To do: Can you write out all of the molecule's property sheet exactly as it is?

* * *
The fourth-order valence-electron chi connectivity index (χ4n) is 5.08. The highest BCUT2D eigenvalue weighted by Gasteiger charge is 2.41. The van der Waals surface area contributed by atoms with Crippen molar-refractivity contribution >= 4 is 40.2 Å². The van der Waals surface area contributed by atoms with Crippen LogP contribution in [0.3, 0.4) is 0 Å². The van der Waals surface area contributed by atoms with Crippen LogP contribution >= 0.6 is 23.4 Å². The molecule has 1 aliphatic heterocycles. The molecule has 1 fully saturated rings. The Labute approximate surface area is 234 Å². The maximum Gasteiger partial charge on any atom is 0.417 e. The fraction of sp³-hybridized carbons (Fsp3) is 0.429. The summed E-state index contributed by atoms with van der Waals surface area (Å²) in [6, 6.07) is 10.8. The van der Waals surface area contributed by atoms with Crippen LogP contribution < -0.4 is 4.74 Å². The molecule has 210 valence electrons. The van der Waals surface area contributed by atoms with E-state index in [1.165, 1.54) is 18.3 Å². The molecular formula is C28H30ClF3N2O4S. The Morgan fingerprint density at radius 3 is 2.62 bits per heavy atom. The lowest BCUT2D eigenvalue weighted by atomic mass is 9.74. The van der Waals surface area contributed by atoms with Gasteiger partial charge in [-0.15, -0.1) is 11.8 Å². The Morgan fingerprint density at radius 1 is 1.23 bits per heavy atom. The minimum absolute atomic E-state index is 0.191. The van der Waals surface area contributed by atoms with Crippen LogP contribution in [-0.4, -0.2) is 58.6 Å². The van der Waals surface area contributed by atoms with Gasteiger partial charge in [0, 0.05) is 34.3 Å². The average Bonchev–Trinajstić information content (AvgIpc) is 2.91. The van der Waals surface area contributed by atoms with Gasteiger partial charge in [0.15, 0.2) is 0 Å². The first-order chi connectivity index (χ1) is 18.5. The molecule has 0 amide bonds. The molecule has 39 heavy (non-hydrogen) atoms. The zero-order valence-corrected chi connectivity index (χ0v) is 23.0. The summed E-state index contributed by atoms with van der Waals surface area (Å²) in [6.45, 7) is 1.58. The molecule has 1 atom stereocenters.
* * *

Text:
The fourth-order valence-electron chi connectivity index (χ4n) is 5.08. The highest BCUT2D eigenvalue weighted by Gasteiger charge is 2.41. The van der Waals surface area contributed by atoms with Crippen molar-refractivity contribution >= 4 is 40.2 Å². The van der Waals surface area contributed by atoms with Crippen LogP contribution in [0.3, 0.4) is 0 Å². The van der Waals surface area contributed by atoms with Crippen LogP contribution >= 0.6 is 23.4 Å². The molecule has 1 aliphatic heterocycles. The molecule has 1 fully saturated rings. The Labute approximate surface area is 234 Å². The maximum Gasteiger partial charge on any atom is 0.417 e. The fraction of sp³-hybridized carbons (Fsp3) is 0.429. The summed E-state index contributed by atoms with van der Waals surface area (Å²) in [6, 6.07) is 10.8. The van der Waals surface area contributed by atoms with Crippen LogP contribution < -0.4 is 4.74 Å². The molecule has 210 valence electrons. The van der Waals surface area contributed by atoms with E-state index in [1.165, 1.54) is 18.3 Å². The molecular formula is C28H30ClF3N2O4S. The Morgan fingerprint density at radius 3 is 2.62 bits per heavy atom. The lowest BCUT2D eigenvalue weighted by atomic mass is 9.74. The van der Waals surface area contributed by atoms with Gasteiger partial charge in [-0.15, -0.1) is 11.8 Å². The Morgan fingerprint density at radius 1 is 1.23 bits per heavy atom. The minimum absolute atomic E-state index is 0.191. The van der Waals surface area contributed by atoms with Crippen LogP contribution in [-0.4, -0.2) is 58.6 Å². The van der Waals surface area contributed by atoms with Gasteiger partial charge in [0, 0.05) is 34.3 Å². The average Bonchev–Trinajstić information content (AvgIpc) is 2.91. The van der Waals surface area contributed by atoms with Gasteiger partial charge in [0.15, 0.2) is 0 Å². The first-order chi connectivity index (χ1) is 18.5. The molecule has 0 amide bonds. The molecule has 39 heavy (non-hydrogen) atoms. The zero-order valence-corrected chi connectivity index (χ0v) is 23.0. The summed E-state index contributed by atoms with van der Waals surface area (Å²) in [6.45, 7) is 1.58. The molecule has 1 atom stereocenters.